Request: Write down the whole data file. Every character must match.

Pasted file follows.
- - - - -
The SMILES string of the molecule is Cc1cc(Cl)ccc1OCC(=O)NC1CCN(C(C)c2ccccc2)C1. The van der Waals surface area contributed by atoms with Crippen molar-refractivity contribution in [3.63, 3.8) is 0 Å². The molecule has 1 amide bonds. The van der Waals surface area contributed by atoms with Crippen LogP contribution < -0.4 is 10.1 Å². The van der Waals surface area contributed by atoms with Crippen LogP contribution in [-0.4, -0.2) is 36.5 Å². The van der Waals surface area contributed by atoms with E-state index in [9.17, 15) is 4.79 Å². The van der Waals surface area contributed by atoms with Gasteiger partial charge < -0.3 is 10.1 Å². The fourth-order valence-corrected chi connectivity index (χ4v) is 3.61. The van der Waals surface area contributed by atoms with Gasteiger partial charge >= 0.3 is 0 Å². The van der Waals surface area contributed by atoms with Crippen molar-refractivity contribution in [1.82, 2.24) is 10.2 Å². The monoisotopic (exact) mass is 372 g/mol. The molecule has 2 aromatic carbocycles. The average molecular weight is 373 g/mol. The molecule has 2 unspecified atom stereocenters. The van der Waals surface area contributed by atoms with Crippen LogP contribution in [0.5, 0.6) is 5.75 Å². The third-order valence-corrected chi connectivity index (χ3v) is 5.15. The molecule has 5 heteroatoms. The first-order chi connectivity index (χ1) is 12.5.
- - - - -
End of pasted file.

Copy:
The SMILES string of the molecule is Cc1cc(Cl)ccc1OCC(=O)NC1CCN(C(C)c2ccccc2)C1. The van der Waals surface area contributed by atoms with Crippen molar-refractivity contribution in [3.63, 3.8) is 0 Å². The molecule has 1 amide bonds. The van der Waals surface area contributed by atoms with Crippen LogP contribution < -0.4 is 10.1 Å². The van der Waals surface area contributed by atoms with Crippen LogP contribution in [-0.4, -0.2) is 36.5 Å². The van der Waals surface area contributed by atoms with E-state index in [9.17, 15) is 4.79 Å². The van der Waals surface area contributed by atoms with Gasteiger partial charge < -0.3 is 10.1 Å². The fourth-order valence-corrected chi connectivity index (χ4v) is 3.61. The van der Waals surface area contributed by atoms with Gasteiger partial charge >= 0.3 is 0 Å². The van der Waals surface area contributed by atoms with Crippen molar-refractivity contribution in [1.82, 2.24) is 10.2 Å². The monoisotopic (exact) mass is 372 g/mol. The molecule has 2 aromatic carbocycles. The average molecular weight is 373 g/mol. The molecule has 2 unspecified atom stereocenters. The van der Waals surface area contributed by atoms with Crippen LogP contribution in [0.5, 0.6) is 5.75 Å². The third-order valence-corrected chi connectivity index (χ3v) is 5.15. The molecule has 5 heteroatoms. The first-order chi connectivity index (χ1) is 12.5.